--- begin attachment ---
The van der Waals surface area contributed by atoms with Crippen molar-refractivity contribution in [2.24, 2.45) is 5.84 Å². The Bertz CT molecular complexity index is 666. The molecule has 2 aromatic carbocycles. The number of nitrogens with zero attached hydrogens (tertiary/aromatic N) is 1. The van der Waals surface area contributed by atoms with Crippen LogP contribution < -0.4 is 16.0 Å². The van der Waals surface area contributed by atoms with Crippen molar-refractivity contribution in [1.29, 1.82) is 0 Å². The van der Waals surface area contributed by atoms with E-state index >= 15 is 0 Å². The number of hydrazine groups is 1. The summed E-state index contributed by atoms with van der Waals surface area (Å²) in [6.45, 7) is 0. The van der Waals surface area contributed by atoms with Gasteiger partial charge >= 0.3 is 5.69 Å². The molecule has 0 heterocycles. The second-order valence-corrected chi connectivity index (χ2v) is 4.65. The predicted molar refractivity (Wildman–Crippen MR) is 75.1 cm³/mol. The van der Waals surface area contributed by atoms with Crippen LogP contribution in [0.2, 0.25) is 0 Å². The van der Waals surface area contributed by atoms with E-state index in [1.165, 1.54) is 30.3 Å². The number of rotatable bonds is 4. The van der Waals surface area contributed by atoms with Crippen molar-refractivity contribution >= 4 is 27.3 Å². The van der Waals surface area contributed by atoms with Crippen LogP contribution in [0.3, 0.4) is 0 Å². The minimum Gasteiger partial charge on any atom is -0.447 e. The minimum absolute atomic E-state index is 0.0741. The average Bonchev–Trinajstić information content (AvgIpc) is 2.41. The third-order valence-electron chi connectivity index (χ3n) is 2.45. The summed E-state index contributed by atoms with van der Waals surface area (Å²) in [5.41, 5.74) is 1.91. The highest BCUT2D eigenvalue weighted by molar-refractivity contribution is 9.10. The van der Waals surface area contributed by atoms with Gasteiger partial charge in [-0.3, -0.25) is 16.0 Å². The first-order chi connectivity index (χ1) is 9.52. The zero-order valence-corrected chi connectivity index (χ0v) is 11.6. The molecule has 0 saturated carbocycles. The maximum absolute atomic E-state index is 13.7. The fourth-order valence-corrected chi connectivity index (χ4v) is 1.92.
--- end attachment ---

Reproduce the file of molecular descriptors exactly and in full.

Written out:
The van der Waals surface area contributed by atoms with Crippen molar-refractivity contribution in [2.24, 2.45) is 5.84 Å². The Bertz CT molecular complexity index is 666. The molecule has 2 aromatic carbocycles. The number of nitrogens with zero attached hydrogens (tertiary/aromatic N) is 1. The van der Waals surface area contributed by atoms with Crippen LogP contribution < -0.4 is 16.0 Å². The van der Waals surface area contributed by atoms with Crippen molar-refractivity contribution in [1.29, 1.82) is 0 Å². The van der Waals surface area contributed by atoms with E-state index >= 15 is 0 Å². The number of hydrazine groups is 1. The summed E-state index contributed by atoms with van der Waals surface area (Å²) in [6.45, 7) is 0. The van der Waals surface area contributed by atoms with Gasteiger partial charge >= 0.3 is 5.69 Å². The molecule has 0 heterocycles. The second-order valence-corrected chi connectivity index (χ2v) is 4.65. The predicted molar refractivity (Wildman–Crippen MR) is 75.1 cm³/mol. The van der Waals surface area contributed by atoms with Crippen LogP contribution in [0.2, 0.25) is 0 Å². The van der Waals surface area contributed by atoms with E-state index in [1.165, 1.54) is 30.3 Å². The number of rotatable bonds is 4. The van der Waals surface area contributed by atoms with Crippen molar-refractivity contribution >= 4 is 27.3 Å². The van der Waals surface area contributed by atoms with Crippen LogP contribution in [0.3, 0.4) is 0 Å². The minimum Gasteiger partial charge on any atom is -0.447 e. The minimum absolute atomic E-state index is 0.0741. The average Bonchev–Trinajstić information content (AvgIpc) is 2.41. The third-order valence-electron chi connectivity index (χ3n) is 2.45. The summed E-state index contributed by atoms with van der Waals surface area (Å²) in [5.41, 5.74) is 1.91. The highest BCUT2D eigenvalue weighted by molar-refractivity contribution is 9.10. The van der Waals surface area contributed by atoms with Gasteiger partial charge in [-0.3, -0.25) is 16.0 Å². The first-order chi connectivity index (χ1) is 9.52. The zero-order valence-corrected chi connectivity index (χ0v) is 11.6. The molecule has 0 saturated carbocycles. The maximum absolute atomic E-state index is 13.7. The fourth-order valence-corrected chi connectivity index (χ4v) is 1.92.